They say that in an unjust society, a pandemic is perhaps the one thing that doesn’t discriminate. A virus, they say, doesn’t care if you are rich or poor, male or female, young or old. A pathogen doesn’t differentiate between white or black, brown, or red.
It infects without prejudice. It kills indiscriminately.
But of the many devastating realities of the COVID-19 pandemic, perhaps the one that we least expected is the way that it would throw such a glaring spotlight on the appalling racial injustice that continues to contaminate American society today. Studies increasingly show that it is persons of color who are at disproportionate risk not only of contracting the virus but also dying from it.
And that injustice links to and derives from another one, one that is much older and more pervasive: the lack of economic opportunity that people of color must confront on a daily basis.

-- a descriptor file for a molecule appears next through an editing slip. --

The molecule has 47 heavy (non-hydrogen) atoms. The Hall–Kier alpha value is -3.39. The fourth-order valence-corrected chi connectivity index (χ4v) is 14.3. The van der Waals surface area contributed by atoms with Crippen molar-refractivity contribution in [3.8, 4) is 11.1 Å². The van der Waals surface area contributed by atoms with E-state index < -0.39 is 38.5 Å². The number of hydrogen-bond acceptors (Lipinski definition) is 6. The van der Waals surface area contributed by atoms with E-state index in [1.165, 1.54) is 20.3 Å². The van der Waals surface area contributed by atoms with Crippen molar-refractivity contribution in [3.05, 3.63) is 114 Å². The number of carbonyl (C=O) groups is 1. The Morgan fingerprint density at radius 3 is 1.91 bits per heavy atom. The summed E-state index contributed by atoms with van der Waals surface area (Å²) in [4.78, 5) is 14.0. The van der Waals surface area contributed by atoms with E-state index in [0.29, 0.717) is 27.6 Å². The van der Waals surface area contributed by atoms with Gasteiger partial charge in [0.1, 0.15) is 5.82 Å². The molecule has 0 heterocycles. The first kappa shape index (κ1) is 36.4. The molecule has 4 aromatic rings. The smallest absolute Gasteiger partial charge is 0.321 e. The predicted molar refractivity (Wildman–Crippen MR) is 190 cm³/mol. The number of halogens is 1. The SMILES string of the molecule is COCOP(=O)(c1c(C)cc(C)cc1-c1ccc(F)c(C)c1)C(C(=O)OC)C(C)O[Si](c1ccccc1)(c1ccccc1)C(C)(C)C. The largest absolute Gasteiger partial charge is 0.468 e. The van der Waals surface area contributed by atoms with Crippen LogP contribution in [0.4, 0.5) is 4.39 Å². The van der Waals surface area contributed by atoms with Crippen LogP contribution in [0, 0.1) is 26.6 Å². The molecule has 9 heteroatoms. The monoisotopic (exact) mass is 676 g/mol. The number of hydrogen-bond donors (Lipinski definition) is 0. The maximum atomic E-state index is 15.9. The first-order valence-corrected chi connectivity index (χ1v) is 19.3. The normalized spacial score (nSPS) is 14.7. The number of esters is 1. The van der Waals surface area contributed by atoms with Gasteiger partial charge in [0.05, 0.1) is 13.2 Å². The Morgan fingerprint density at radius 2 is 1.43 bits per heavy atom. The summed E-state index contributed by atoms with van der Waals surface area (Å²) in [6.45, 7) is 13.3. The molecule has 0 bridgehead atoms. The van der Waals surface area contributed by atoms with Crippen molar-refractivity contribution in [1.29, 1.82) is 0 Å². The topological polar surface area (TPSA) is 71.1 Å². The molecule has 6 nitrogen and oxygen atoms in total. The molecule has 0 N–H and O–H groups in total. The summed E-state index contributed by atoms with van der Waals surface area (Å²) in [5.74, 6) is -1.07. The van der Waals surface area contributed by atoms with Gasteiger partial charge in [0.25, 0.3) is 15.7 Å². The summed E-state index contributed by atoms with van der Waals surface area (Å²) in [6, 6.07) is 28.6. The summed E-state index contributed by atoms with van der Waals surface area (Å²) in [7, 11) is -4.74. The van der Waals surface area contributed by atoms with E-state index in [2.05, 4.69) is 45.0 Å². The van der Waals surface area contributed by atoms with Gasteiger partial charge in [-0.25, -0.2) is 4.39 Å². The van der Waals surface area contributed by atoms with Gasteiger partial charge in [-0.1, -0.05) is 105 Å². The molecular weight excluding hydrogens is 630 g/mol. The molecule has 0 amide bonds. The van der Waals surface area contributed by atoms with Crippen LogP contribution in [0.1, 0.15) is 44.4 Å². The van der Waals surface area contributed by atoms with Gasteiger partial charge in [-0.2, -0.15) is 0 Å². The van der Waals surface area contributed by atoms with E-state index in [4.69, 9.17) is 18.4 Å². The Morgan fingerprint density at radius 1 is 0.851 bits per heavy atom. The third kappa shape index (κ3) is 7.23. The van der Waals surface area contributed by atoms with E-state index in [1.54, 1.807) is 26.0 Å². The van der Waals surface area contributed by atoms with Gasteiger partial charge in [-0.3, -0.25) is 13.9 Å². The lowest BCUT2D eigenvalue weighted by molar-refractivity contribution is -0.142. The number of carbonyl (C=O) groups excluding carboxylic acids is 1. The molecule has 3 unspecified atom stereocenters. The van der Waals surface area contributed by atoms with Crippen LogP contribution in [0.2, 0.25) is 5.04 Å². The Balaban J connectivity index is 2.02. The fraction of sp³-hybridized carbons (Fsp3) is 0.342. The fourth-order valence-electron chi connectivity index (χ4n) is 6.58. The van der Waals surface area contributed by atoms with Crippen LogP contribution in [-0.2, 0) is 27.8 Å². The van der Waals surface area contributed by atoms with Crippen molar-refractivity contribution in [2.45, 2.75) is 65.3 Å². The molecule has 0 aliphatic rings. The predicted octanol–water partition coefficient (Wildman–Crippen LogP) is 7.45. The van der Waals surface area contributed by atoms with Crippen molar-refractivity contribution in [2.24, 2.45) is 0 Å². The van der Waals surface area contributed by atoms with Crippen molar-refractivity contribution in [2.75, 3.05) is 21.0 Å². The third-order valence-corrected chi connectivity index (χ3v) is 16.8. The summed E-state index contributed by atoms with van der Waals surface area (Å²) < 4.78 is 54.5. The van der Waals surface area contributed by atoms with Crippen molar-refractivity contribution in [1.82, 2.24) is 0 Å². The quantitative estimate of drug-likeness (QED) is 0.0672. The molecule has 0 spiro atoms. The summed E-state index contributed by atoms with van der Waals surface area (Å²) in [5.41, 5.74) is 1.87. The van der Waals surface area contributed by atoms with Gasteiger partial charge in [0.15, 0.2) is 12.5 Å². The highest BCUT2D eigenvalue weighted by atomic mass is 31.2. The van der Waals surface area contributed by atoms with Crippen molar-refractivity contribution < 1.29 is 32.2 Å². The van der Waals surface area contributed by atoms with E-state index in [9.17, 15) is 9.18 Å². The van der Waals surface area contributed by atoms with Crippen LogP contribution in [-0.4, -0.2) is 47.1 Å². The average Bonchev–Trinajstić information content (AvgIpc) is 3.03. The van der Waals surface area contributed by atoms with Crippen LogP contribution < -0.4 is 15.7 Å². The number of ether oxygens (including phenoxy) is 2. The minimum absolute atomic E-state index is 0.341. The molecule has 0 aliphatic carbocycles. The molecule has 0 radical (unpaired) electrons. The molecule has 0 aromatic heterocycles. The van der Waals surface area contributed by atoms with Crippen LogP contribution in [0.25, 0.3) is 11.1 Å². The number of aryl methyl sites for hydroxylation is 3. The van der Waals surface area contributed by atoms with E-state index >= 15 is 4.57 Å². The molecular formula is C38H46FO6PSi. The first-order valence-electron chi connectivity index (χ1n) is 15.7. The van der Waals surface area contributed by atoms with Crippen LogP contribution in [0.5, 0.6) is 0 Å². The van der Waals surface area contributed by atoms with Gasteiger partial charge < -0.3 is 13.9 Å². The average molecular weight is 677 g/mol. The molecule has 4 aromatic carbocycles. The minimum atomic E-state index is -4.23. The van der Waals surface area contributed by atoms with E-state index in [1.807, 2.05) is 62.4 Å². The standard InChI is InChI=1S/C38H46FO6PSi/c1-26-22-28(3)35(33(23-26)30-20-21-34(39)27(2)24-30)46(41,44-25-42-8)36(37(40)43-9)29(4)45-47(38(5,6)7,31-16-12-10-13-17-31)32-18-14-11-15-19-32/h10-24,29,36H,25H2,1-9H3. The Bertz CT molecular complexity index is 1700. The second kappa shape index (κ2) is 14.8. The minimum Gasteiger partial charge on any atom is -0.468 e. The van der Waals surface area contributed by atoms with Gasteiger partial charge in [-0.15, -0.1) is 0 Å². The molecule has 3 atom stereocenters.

On the front lines
When the full force of the COVID-19 threat became apparent, it seems as if the entire country, if not the whole world, mobilized to contain the enemy. The sweeping lockdowns that were imposed from coast-to-coast were unexpected, not to mention unprecedented, in our national history.
They were also drawn along sharp socioeconomic lines. Most everyone who could work at home was ordered to do so, both for their own safety and for the safety of others. Only “essential” workers remained on the front lines, leaving the refuge of their homes out of public need or, more often than not, out of financial necessity.
But it was not just the healthcare workers and public officials charged with caring for the sick or fighting to protect the public health. It was also the working class, those whose jobs could not be converted to at-home work, those without the financial resources to miss weeks’ worth of income to avoid exposure to the virus.
The reality is that some of our most important workers, those who keep our modern lives going, are also the most underpaid. And, from paramedics to food service workers, they are the ones who continue to serve, even in the face of the pandemic, often because their incomes leave them little choice.